Can slice but can't index an str

I'm was writing some code in the playground to expericence with strs when I found something strange : str can't be indexed but can be sliced (from a range). Here's an example:

let a = "Some cool stuff";
let b = "Another awesome str";

let index: usize = 4;

// let a = &a[index]; Error !
let b = &b[index..index+3];

println!("a = {}, b = {}", a, b);

(Rust Playground)

I read some issues about why a str can't be indexed but I don't understand why it can be sliced. Also what's the most effective way to index a string ? The only I found is

let a = a.chars().skip(index-1).next().unwrap();

and it's a little long for a simple operation.

Thanks for reading and sorry if it has already been posted

What operation do you want to do? Do you want the nth character? Do you want the character starting after n bytes? Something else?

The nth character, like indexing a string in python

Then you need to use the iterator chain. The operation is that long to highlight that you are doing something expensive here.

What Python 3 really does is a bit different, but that's because it automatically converts any string containing non-ascii data to an Vec<char>. This makes indexing a much cheaper operation, but makes it take up four bytes per character.

If you want cheap by-character indexing into a non-ascii string, you can do the same and convert it into an Vec<char>. It can be indexed like any other vector.

Ok, thanks.
I just thought, what about

let a = &a[index..index+1];

Is there a difference with the iterator chain? If yes at what cost ?

That is much cheaper than the iterator chain. The chain will have to look through the entire string up to index, whereas indexing takes the same amount of time no matter how large the index is.

The problem is that non-ascii characters such as æ take up multiple bytes. When you write &a[x..y] in Rust, this is using byte indexing. This makes the indexing a cheap operation, so for example:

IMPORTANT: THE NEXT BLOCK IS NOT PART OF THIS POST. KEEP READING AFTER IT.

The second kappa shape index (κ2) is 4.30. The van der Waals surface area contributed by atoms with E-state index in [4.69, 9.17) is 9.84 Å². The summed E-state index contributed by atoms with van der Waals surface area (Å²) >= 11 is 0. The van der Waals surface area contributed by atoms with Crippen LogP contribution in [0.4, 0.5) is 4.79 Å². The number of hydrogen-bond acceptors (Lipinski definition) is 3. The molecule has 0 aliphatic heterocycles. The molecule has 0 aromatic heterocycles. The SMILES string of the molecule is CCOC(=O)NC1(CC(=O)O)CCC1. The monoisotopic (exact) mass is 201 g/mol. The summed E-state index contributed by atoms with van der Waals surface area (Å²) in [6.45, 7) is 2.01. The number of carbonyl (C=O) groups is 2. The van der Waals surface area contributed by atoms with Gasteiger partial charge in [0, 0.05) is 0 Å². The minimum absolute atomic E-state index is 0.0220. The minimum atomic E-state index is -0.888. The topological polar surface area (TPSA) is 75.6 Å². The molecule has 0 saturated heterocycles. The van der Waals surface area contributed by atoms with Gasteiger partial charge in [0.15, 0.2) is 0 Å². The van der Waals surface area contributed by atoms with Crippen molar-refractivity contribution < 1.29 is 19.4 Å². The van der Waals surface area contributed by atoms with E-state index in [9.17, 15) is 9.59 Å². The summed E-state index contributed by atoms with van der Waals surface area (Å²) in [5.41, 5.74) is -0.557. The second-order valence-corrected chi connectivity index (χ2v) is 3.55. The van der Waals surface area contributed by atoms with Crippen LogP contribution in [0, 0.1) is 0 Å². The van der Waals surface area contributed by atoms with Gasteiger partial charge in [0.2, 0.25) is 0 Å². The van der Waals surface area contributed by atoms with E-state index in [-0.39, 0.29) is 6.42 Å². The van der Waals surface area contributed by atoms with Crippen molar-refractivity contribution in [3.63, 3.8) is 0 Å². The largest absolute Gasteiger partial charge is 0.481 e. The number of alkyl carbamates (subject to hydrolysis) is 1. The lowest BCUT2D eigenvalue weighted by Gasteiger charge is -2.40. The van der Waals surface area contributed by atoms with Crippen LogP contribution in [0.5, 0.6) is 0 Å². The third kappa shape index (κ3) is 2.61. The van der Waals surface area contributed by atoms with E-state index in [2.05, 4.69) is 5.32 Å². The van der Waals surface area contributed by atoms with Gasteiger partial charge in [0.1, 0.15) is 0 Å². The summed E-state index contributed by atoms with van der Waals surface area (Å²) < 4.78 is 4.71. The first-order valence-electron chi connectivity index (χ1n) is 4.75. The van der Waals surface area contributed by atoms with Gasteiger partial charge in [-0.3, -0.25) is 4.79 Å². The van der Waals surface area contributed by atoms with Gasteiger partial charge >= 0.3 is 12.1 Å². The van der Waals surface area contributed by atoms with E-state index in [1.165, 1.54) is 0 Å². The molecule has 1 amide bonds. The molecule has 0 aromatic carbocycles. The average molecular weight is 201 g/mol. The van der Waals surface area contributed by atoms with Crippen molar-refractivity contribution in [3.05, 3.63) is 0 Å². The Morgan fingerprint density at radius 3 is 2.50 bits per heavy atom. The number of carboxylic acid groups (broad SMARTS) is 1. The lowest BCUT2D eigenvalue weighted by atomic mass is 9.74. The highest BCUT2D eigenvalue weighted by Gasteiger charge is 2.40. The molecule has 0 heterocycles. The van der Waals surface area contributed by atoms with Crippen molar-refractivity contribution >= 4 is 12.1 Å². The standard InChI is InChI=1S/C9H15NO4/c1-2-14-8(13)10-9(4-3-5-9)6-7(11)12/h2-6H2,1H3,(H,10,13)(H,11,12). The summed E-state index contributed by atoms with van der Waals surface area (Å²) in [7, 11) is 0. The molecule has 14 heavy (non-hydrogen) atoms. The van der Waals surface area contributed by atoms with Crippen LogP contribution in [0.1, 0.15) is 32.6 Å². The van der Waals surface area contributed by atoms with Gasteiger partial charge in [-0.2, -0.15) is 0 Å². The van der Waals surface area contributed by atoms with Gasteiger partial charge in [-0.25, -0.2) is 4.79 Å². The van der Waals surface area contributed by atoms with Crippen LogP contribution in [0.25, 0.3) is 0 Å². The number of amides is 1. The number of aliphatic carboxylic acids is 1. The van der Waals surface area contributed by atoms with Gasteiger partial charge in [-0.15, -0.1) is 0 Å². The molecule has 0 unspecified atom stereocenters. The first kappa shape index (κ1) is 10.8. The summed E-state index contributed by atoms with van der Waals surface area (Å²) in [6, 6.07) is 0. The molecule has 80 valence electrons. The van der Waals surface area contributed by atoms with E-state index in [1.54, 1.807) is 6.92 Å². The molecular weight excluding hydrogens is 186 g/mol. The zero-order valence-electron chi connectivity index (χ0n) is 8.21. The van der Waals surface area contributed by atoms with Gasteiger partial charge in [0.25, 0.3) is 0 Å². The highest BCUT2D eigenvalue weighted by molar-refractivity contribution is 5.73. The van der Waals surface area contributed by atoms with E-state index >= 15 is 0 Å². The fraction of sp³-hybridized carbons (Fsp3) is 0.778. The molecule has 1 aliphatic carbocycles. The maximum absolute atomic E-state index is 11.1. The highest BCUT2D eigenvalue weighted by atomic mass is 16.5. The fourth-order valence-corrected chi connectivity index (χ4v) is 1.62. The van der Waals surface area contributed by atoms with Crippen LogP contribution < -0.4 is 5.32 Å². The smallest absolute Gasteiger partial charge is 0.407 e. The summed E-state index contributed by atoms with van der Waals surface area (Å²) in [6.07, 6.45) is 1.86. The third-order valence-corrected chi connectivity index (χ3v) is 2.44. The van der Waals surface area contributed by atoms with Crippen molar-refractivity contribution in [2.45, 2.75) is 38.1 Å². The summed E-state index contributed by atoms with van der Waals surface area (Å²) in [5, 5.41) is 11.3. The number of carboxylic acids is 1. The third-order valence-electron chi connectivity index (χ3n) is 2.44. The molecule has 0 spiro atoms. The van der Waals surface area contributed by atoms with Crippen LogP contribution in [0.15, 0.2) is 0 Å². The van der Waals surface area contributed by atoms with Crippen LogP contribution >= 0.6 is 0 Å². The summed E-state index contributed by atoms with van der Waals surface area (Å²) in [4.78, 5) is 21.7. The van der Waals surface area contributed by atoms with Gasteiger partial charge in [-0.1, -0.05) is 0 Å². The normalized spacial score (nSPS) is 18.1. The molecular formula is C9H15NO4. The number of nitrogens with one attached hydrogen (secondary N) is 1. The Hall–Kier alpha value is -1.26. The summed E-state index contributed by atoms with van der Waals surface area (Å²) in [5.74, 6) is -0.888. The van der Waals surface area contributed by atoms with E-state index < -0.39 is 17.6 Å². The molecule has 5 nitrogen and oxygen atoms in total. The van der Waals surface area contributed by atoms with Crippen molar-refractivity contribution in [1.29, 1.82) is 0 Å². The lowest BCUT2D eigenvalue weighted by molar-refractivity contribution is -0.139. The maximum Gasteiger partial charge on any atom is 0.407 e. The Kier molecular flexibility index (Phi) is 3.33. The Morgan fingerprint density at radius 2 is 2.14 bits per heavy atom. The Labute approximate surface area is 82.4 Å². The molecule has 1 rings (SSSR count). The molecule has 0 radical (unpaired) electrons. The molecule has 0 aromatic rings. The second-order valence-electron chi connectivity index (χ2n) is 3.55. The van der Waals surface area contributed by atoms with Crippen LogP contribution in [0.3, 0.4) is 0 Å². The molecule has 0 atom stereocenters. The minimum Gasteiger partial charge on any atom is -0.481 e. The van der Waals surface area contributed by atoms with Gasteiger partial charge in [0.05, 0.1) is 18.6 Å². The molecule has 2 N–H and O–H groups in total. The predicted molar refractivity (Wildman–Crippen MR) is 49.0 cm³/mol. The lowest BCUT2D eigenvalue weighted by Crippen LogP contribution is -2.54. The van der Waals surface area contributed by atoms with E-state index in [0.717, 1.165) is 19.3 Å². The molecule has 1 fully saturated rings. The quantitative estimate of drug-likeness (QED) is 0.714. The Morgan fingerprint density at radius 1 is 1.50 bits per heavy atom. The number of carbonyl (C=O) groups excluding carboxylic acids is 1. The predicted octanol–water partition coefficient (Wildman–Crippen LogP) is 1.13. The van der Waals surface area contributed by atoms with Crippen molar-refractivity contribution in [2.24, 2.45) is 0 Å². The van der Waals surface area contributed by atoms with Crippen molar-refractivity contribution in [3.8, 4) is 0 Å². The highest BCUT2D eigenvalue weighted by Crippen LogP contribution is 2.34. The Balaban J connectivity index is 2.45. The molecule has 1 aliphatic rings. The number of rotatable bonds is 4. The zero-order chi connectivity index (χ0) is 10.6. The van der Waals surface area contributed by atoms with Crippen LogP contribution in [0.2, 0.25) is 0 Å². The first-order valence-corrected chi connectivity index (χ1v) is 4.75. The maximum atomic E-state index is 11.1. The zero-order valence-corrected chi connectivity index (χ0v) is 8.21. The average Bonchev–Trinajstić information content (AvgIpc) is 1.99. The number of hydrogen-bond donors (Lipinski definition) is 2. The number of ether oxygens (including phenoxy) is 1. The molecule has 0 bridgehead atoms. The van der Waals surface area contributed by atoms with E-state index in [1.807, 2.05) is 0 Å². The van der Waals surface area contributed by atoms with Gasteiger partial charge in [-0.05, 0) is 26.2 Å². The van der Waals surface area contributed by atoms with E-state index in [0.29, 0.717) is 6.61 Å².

fn main() {
    let a = "aæb";
    println("{}", &a[0..1]);
    println("{}", &a[1..3]);
    println("{}", &a[3..4]);

If you tried to do &a[1..2], then this will panic because 2 is not at a character boundary. If you don't know how long the character is, you could do this:

fn main() {
    let a = "aæb";
    println!("{}", a[0..].chars().next().unwrap());
    println!("{}", a[1..].chars().next().unwrap());
    println!("{}", a[3..].chars().next().unwrap());

If this is too verbose, you can define a helper function:

trait StrExt {
    fn char_at(&self, i: usize) -> char;
impl StrExt for str {
    fn char_at(&self, i: usize) -> char {

fn main() {
    let a = "aæb";
    println!("{}", a.char_at(0));
    println!("{}", a.char_at(1));
    println!("{}", a.char_at(3));

Ok thanks a lot !

Note that the .chars() method on string slices may not be what you want.

From the docs:

It's important to remember that char represents a 
Unicode Scalar Value, and may not match your idea 
of what a 'character' is. Iteration over grapheme 
clusters may be what you actually want. This 
functionality is not provided by Rust's standard 
library, check instead. 

In particular, depending on what exactly it is you want, you may want to check out the unicode-segmentation crate if you want access to graphemes rather than characters.

(on a side note: for something so commonly used, the unicode-segmentation crate has a name that is not nearly as easy to remember as it should be. I need to look it up every time)

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See also:

Spolsky's latter article contains a specific error, whereby he conflates UTF-16 with the similar but distinct and deprecated UCS-2. However, it's still a good read.

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